Regardless, it turned out that the formulation of sentences suited my abilities better than the formation of formulas. English and psychology were substantially less confounding to me than cascading atoms. However, my friend Walt has never given up hope that the light of scientific discovery might seep through my dark layers of linguistics. In fact, his most recent effort to lift the veil from my frontal lobe involved human speech and evolution. For Christmas Dr. Jordan sent me a copy of Tom Wolfe’s new book, The Kingdom of Speech, which points out that Charles Darwin’s claim that Natural Selection is the cosmogonism for the human race is disputable.
Darwin dearly wanted his theory to be the “Theory of Everything” (that’s the definition of cosmogonism) when it came to Homo sapiens. However, according to Tom Wolfe’s book, not only does Natural Selection not explain everything in Man’s development, Darwin was not even the first to have the idea. Wolfe posits that Darwin usurped the theory of Evolution from Alfred Russell Wallace and then spent the rest of his life, Darwin’s, trying to justify his chicanery.
The real problem for Darwin and numerous others such as the contemporary guru Noam Chomsby, was and is language. If Natural Selection is the total answer to Man’s rise from amoeba to atomic power, there should be gradations of speech such as from apes to humans; there are not says Wolfe.
Well, Gentle Reader, I know you might prefer, as did I, to daydream about things other than the lack of evidence for the progression of speech from specie to specie to us. If so, blame Walt. He is the one who sent me the book. I only read it because Peg threatened to have me clean the attic if she caught me with any idle time.
Christopher Columbus commanded three ships: the Niña with 20 men, the Pinta with 26 men, and the Santa Maria with 41 men. There were no women. Chris landed in1492 in what we now call the Bahamas. He thought he had reached his goal of the Indies.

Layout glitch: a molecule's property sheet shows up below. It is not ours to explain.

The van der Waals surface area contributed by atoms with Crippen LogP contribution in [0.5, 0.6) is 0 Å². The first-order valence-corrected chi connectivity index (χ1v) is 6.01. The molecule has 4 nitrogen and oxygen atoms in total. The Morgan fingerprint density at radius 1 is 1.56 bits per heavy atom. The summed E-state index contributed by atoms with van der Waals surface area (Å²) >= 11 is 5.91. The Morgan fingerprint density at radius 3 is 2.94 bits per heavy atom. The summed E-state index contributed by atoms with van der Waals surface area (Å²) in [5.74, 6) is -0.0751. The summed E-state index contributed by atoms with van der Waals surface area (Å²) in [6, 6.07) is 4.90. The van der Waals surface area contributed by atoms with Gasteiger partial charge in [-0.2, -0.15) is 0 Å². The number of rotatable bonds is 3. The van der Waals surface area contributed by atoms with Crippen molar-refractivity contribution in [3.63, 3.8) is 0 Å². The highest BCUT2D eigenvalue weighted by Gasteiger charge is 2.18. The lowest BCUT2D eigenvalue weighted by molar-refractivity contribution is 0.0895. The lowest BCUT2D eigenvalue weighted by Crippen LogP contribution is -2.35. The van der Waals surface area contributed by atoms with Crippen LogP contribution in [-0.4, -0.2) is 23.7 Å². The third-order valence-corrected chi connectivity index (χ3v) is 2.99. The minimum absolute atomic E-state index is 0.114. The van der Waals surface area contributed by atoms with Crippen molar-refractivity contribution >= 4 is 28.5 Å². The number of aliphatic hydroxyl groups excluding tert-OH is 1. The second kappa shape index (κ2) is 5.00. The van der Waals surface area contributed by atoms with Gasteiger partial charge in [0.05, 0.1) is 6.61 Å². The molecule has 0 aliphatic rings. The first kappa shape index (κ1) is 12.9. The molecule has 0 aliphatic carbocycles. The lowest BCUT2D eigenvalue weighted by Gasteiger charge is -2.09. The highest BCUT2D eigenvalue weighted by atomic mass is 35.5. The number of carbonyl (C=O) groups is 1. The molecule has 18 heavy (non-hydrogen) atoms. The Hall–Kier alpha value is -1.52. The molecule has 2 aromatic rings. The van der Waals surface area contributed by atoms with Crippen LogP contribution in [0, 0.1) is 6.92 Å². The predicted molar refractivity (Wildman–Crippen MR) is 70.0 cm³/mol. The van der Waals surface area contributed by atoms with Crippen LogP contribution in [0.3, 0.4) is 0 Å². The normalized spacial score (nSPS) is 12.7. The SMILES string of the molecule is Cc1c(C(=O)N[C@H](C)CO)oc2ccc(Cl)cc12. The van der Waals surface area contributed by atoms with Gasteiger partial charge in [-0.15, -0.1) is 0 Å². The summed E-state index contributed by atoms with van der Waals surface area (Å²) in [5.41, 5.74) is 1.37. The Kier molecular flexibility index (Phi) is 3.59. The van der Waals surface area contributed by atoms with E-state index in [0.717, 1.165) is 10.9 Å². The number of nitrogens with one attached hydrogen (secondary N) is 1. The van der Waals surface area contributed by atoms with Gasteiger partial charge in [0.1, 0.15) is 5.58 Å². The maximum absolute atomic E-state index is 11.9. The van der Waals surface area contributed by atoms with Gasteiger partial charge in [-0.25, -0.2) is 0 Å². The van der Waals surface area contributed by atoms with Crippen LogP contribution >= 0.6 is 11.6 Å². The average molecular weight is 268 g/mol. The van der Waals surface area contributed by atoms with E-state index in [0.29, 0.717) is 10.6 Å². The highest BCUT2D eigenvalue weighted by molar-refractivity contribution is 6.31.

That group of Pilgrims who landed in what they hoped was northern Virginia was composed of 102 passengers. While there were women on board only 41 adult males signed the Mayflower Compact in November 1620. The Mayflower Compact set forth their original destination: “[A] voyage to plant the first colony in the northern parts of Virginia”.
Half the passengers of the Mayflower died during the harsh northern winter of 1620-21. The main men in charge were William Bradford, Myles Standish, Edward Winslow, John Carver, William Winslow and John Alden. No women had any say in navigation from England to America.
Had the Mayflower landed in Virginia instead of Massachusetts it is unlikely so many passengers would have expired due to the weather and lack of food. A slight turn to the left while still out to sea could have resulted in a landing in a more temperate and hospitable clime. On the other hand, as the Jamestown settlors of Roanoke, Virginia experienced, the locals in Virginia were less hospitable than those who saved the Puritans of Plymouth, Massachusetts, some twenty years later.